Restaurant: New Port Seafood
Location: 50 N la Cienaga Blvd, Beverly Hills, CA
Date: August 28, 2014
Cuisine: Cantonese / Southeast Asian
Rating: almost the SGV in Beverly Hills
My Hedonist group has been out several times to the classic New Port Seafood in the SGV. Always a trek, but worth it. Well this hugely popular east side place has just opened a branch in Beverly Hills (actually, it’s on Restaurant Row in what I think of as West Hollywood).
It will be interesting to see how they do here in the land of overpriced theme restaurants. The menu has been trimmed down from the usual gigantic SGV scale.
The decor is certainly amped up from the SGV. Tonight, they aren’t really open yet but they agreed to let us in for a soft opening of sorts. We were the only real customers, with our giant party of 25! Plus all our wines.
I should note that with this giant (25 person?) group there is a really wide range of wine. I didn’t drink 2/3 of them and I’m not necessarily going to dig up reviews on all that stuff.
2004 Moët & Chandon Champagne Cuvée Dom Pérignon. IWC 94. Vivid yellow. High-pitched, mineral-accented aromas of pear, Meyer lemon, quince and jasmine, with smoke and toasted grain qualities adding bass notes. Spicy, penetrating and pure, boasting impressive vivacity to its fresh orchard and citrus fruit flavors. Gains weight and breadth with air while maintaining vivacity, picking up a gingery nuance that carries through a long, smoky finish. I’d bet on this taut, youthful Champagne rewarding many more years of patience.
The hardcore crew was in the lovely private room (which is actually open to the main dining room). My narrow 50mm lens couldn’t quite get it into frame.
From my cellar: 1994 Robert Ampeau & Fils Puligny-Montrachet 1er Cru Les Combettes. 91 points. Nicely aged white Burgundy with notes of butterscotch and citrus. It started promisingly but faltered pretty quickly in the mouth, dissolving into a dry, pithy finish.
2002 Remoissenet Père et Fils Corton-Charlemagne Diamond Jubilee. 89 points. A bit premoxed. Drinking ok now, but already too advanced.
Tofu and pig ear with five spices. A traditional Chinese thing. I wonder how the Beverly Hills crowd does with pig ear?
2012 Grgich Hills Fumé Blanc Dry Sauvignon Blanc.
2013 Kim Crawford Pinot Noir Marlborough.
2011 Chateau Montelena Chardonnay. IWC 90. the 40th chardonnay vintage at this historic Calistoga winery): Bright, pale lemon-yellow. Crisp aromas of apple, citrus peel and white peppery, along with a light metallic quality. The palate offers bracing lemon zest and grapefruit pith flavors and strong acidity yet comes across as silky and tactile at the same time. Cool and spicy, but with a surprisingly glyceral quality for the year. The youthfully edgy finish suggests that this wine will need serious patience.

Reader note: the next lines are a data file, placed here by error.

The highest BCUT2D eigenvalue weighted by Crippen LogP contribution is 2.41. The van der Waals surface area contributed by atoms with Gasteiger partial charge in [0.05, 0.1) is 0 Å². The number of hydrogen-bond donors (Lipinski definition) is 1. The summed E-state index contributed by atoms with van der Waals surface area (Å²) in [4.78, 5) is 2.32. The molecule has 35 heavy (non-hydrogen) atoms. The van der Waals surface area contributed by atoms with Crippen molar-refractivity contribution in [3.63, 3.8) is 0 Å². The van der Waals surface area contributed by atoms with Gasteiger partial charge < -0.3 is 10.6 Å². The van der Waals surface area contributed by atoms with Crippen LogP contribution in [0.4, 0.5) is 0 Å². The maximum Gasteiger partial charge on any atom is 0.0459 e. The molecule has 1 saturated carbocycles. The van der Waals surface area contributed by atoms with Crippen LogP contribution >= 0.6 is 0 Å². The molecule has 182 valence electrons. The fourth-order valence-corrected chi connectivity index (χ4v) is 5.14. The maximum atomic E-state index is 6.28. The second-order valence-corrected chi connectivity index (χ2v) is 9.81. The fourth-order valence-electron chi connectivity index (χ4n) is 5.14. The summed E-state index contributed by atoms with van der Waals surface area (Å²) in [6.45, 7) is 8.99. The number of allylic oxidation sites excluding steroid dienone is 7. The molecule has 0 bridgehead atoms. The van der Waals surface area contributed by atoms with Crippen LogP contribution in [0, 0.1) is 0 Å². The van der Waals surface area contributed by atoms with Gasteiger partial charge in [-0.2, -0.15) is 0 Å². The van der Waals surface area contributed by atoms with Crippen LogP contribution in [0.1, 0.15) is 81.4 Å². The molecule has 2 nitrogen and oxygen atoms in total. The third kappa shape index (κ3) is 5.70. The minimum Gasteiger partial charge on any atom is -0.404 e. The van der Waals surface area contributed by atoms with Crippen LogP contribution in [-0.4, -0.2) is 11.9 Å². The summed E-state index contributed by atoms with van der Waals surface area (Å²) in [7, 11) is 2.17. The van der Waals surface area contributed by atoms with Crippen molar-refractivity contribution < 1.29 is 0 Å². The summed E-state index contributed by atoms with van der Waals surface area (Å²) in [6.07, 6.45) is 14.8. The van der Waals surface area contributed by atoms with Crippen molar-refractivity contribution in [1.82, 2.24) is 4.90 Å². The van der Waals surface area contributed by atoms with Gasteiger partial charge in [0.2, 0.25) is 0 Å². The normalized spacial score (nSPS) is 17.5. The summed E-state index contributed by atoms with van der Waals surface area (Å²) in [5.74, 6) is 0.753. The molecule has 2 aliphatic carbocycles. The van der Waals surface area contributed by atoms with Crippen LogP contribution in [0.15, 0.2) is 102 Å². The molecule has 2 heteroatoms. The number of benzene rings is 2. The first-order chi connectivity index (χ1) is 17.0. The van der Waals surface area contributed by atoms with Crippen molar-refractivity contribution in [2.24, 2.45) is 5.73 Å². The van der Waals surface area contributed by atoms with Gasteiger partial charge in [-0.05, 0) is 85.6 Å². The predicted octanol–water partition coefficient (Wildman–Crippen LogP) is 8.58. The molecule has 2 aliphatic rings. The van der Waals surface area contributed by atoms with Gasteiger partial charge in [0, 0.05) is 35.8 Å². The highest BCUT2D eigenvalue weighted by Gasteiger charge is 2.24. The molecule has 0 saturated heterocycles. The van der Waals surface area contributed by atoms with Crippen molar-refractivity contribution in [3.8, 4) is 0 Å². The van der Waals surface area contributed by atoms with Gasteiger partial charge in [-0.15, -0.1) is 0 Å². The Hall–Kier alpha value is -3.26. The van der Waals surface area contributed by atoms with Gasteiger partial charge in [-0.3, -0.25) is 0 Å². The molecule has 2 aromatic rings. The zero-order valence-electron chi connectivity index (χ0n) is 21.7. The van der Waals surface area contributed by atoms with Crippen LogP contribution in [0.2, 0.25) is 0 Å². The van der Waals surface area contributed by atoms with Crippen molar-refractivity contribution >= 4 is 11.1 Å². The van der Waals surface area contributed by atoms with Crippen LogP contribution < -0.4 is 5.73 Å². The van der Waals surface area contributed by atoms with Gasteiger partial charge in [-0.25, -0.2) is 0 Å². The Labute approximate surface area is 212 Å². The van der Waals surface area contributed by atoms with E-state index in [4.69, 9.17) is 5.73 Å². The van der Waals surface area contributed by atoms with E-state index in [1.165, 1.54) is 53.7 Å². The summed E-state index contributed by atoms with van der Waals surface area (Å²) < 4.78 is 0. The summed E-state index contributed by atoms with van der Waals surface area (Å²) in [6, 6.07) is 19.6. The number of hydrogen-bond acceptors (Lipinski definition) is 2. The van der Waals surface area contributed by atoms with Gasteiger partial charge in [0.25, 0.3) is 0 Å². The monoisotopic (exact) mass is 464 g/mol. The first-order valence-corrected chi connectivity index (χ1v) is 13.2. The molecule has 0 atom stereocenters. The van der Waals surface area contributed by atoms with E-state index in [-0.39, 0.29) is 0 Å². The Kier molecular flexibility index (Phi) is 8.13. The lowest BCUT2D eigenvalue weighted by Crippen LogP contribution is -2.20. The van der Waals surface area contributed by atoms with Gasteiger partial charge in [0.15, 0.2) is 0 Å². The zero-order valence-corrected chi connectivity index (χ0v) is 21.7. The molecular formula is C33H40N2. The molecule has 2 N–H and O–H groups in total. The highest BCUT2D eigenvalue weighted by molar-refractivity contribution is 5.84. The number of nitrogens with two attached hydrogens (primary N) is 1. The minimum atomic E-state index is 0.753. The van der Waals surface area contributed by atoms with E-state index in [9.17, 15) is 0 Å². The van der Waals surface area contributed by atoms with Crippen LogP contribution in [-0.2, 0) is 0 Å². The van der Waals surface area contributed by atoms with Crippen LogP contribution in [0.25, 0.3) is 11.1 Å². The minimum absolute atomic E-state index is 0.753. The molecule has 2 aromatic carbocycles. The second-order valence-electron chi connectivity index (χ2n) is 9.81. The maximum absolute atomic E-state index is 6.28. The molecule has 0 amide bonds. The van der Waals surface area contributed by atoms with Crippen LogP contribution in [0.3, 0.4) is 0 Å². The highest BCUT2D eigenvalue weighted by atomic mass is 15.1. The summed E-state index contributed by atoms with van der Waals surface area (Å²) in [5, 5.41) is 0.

Chicken satay. The owners are actually Cambodian and there is a lot of Southeast Asian influence on the menu.
2010 Domaine Roulot Meursault Les Narvaux. Burghound 90-92. A well-layered and distinctly cool nose of citrus rind, acacia blossom and spiced pear aromas gives way to intensely mineral-inflected, rich and vibrant medium-bodied flavors that culminate in an impressively long, complex and bone dry finish. This is a classic Narvaux of refinement and a taut muscularity.
2011 Domaine Roulot Meursault Les Narvaux. Lower acidity than the 2010. Still good though.
Fish bladder soup. I don’t know what they really call it, but the spongy texture thing in here (besides the egg whites) is the part of the fish that keeps it floating (so my Chinese friend told me).
This is one of those pleasant mild Chinese soups. A little vinegar (no, that isn’t blood) spices it up.
1995 Zind-Humbrecht Pinot Gris Rotenberg Vendange Tardive. 94 points. Sweet, syrupy, thick sticky wine, tasting of apricots and honey. Very good. One of my favorite wines with the food.
1999 Weingut Robert Weil Riesling Kabinett. 91 points. Very nice. Possibly a little more sweet than expected for a kabinett.
From my cellar: 1989 Domaine Daniel Rion et Fils Vosne-Romanée 1er Cru Les Beaux Monts. 91 points. Youthful appearance with an initial nose of sweet red fruits. Balanced and smooth on the palate. The remaing fruit is fresh and elegant, but a little thin on the finish. Nice, mature VR not over the hill.
2005 Domaine / Maison Vincent Girardin Gevrey-Chambertin Vieilles Vignes. Burghound 86-89. A moderately toasty dark berry fruit nose reveals hints of Gevrey earth and leads to rich, full and attractively sweet flavors that deliver good punch if not much complexity on the tangy and dusty finish. This was clearly at an awkward stage in its evolution so my rating may be conservative.
Newport special lobster. This is the signature dish and we had about 8-10 of these (not kidding). A huge lobster with a really tasty black pepper and green onion sauce.
1996 Château Smith Haut Lafitte. IWC 89. Medium red. Warm aromas of redcurrant, hot gravel and tobacco. Supple and graceful in the mouth; not especially sweet but boasts rather penetrating flavor and firm framing acidity. Not quite as suave as this estate ’95; finishes with slightly tough tannins.